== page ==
In July of this year, Elon Musk began building the world’s largest lithium-ion battery in Australia in a bid to secure South Australia’s power supply after a state-wide blackout.
Despite his best intentions, Musk had no idea about the political turmoil he had entered by offering his sustainable services. In a recent interview with Australia’s 60 Minutes, the SpaceX CEO seemed perplexed regarding the conflict and bickering between states and the Commonwealth over Australia’s future energy sources and power costs.
“I didn’t realize there was this big battle going on,” he told the program.
Despite his surprise, Musk did admit that his company received criticism from the Federal Government regarding his battery construction and plans for Australia. According to News.com.au, Treasurer Scott Morrison company Tesla’s project to Australian tourist attractions like the Big Prawn and the Big Banana, amusement parks in the country with folly themes.
“We get that (criticism) all the time,” Mr. Musk said. “It can be a little disheartening.”
Australian power costs have increased significantly, as the country is in the grips of a power crisis. Something Musk doesn’t quite understand as he believes Australia is a perfect candidate for sustainable energy.
“Australia is perfect for solar power because it’s not too far north or too far south. You can have the entire country solar powered or some combination of wind, solar, geothermal and hydro. Australia could actually export power to Asia,” he told 60 Minutes presenter Liz Hayes.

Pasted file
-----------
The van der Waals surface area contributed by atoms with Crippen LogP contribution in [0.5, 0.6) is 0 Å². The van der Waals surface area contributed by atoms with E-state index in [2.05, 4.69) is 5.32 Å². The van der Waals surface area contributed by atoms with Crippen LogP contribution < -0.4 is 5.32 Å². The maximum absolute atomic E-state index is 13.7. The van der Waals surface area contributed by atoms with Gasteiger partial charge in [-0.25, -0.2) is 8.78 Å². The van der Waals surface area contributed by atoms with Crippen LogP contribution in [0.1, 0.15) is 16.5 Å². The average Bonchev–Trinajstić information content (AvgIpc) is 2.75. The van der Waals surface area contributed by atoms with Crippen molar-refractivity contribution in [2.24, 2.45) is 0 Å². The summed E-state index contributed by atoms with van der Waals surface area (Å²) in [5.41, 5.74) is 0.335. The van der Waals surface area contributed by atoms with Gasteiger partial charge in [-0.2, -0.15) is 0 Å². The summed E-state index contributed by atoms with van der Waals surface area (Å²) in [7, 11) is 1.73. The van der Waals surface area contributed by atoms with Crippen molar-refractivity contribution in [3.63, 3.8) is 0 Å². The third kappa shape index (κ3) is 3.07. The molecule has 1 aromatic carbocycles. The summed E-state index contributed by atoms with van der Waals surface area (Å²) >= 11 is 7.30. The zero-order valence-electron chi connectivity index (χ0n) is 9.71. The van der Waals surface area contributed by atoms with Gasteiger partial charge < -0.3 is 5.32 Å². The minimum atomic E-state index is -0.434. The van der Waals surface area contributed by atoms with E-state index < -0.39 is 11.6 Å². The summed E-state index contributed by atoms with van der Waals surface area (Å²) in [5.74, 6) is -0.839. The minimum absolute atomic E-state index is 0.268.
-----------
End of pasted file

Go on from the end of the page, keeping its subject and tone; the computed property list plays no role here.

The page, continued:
The program also interviewed Australian billionaire and co-founder of Silicon Valley startup Atlassian Mike Cannon-Brookes, who initially challenged Musk on Twitter to build a 100MW battery in 100 days after Tesla boasted it could solve Australia’s power problem. Musk responded with an offer to Cannon-Brookes that if he couldn’t do it in 100 days, it would be free.
“If people make big claims like that I’d like to check if they’re real,” Cannon-Brookes told Hayes.
After the public challenge was accepted, the Atlassian founder realized that many Australians were behind this idea.
“Australia has so many national resources, electricity should be very cheap.” - Elon Musk
“I got multiple unsolicited offers for tens of millions; we added it up to about 100 million dollars in offers that came in. It was inspiring as an Australian to see people wanting to solve this problem in a real and meaningful way, I think they’re just sick of the politics on all sides,” said Cannon-Brookes.
Power poverty was another term Elon Musk was unaware of but is a significant problem Australians are facing.
When Musk found out that Australians were going without food to save on electricity bills, he became visibly emotional, claiming that he and his company, “will work harder.”
The lithium-ion battery he’s building in South Australia is a 129MWh battery, which is paired with a wind farm. It has the capacity to power thousands of homes in case of a blackout.
“Upon completion by December 2017, this system will be the largest lithium-ion battery storage project in the world and will provide enough power for more than 30,000 homes, approximately equal to the amount of homes that lost power during the blackout period,” Tesla stated in a blog post.